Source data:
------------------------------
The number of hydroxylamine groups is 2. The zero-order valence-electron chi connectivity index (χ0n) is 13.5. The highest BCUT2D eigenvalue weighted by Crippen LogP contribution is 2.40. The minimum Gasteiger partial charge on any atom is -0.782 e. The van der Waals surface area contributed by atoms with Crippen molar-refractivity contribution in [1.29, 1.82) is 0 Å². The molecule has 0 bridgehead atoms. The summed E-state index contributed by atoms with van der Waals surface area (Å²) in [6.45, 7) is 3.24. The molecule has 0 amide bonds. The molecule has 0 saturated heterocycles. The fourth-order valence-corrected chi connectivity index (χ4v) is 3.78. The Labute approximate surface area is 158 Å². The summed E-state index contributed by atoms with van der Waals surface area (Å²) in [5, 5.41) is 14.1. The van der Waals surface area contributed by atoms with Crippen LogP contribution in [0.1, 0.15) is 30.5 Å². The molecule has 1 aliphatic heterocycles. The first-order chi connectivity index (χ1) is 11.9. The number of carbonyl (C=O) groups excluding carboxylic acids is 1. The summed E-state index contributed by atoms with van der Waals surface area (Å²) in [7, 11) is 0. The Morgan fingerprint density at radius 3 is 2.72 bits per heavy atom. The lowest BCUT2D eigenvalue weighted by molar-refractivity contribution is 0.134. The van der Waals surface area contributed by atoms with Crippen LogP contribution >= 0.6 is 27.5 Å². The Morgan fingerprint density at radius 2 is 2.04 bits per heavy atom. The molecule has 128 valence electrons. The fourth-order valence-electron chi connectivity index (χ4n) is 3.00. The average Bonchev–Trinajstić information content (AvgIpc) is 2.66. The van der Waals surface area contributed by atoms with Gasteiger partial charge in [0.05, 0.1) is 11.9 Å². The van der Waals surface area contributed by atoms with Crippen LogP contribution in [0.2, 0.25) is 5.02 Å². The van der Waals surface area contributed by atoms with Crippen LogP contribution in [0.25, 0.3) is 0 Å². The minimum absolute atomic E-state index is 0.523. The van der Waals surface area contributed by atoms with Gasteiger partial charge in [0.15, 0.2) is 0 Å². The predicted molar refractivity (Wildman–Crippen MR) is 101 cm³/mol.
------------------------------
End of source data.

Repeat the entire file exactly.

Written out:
The number of hydroxylamine groups is 2. The zero-order valence-electron chi connectivity index (χ0n) is 13.5. The highest BCUT2D eigenvalue weighted by Crippen LogP contribution is 2.40. The minimum Gasteiger partial charge on any atom is -0.782 e. The van der Waals surface area contributed by atoms with Crippen molar-refractivity contribution in [1.29, 1.82) is 0 Å². The molecule has 0 bridgehead atoms. The summed E-state index contributed by atoms with van der Waals surface area (Å²) in [6.45, 7) is 3.24. The molecule has 0 amide bonds. The molecule has 0 saturated heterocycles. The fourth-order valence-corrected chi connectivity index (χ4v) is 3.78. The Labute approximate surface area is 158 Å². The summed E-state index contributed by atoms with van der Waals surface area (Å²) in [5, 5.41) is 14.1. The van der Waals surface area contributed by atoms with Crippen LogP contribution in [0.1, 0.15) is 30.5 Å². The molecule has 1 aliphatic heterocycles. The first-order chi connectivity index (χ1) is 11.9. The number of carbonyl (C=O) groups excluding carboxylic acids is 1. The summed E-state index contributed by atoms with van der Waals surface area (Å²) in [7, 11) is 0. The Morgan fingerprint density at radius 3 is 2.72 bits per heavy atom. The lowest BCUT2D eigenvalue weighted by molar-refractivity contribution is 0.134. The van der Waals surface area contributed by atoms with Crippen LogP contribution >= 0.6 is 27.5 Å². The Morgan fingerprint density at radius 2 is 2.04 bits per heavy atom. The molecule has 128 valence electrons. The fourth-order valence-electron chi connectivity index (χ4n) is 3.00. The average Bonchev–Trinajstić information content (AvgIpc) is 2.66. The van der Waals surface area contributed by atoms with Gasteiger partial charge in [0.05, 0.1) is 11.9 Å². The van der Waals surface area contributed by atoms with Crippen LogP contribution in [0.2, 0.25) is 5.02 Å². The van der Waals surface area contributed by atoms with Crippen LogP contribution in [0.25, 0.3) is 0 Å². The minimum absolute atomic E-state index is 0.523. The van der Waals surface area contributed by atoms with Gasteiger partial charge in [0.15, 0.2) is 0 Å². The predicted molar refractivity (Wildman–Crippen MR) is 101 cm³/mol.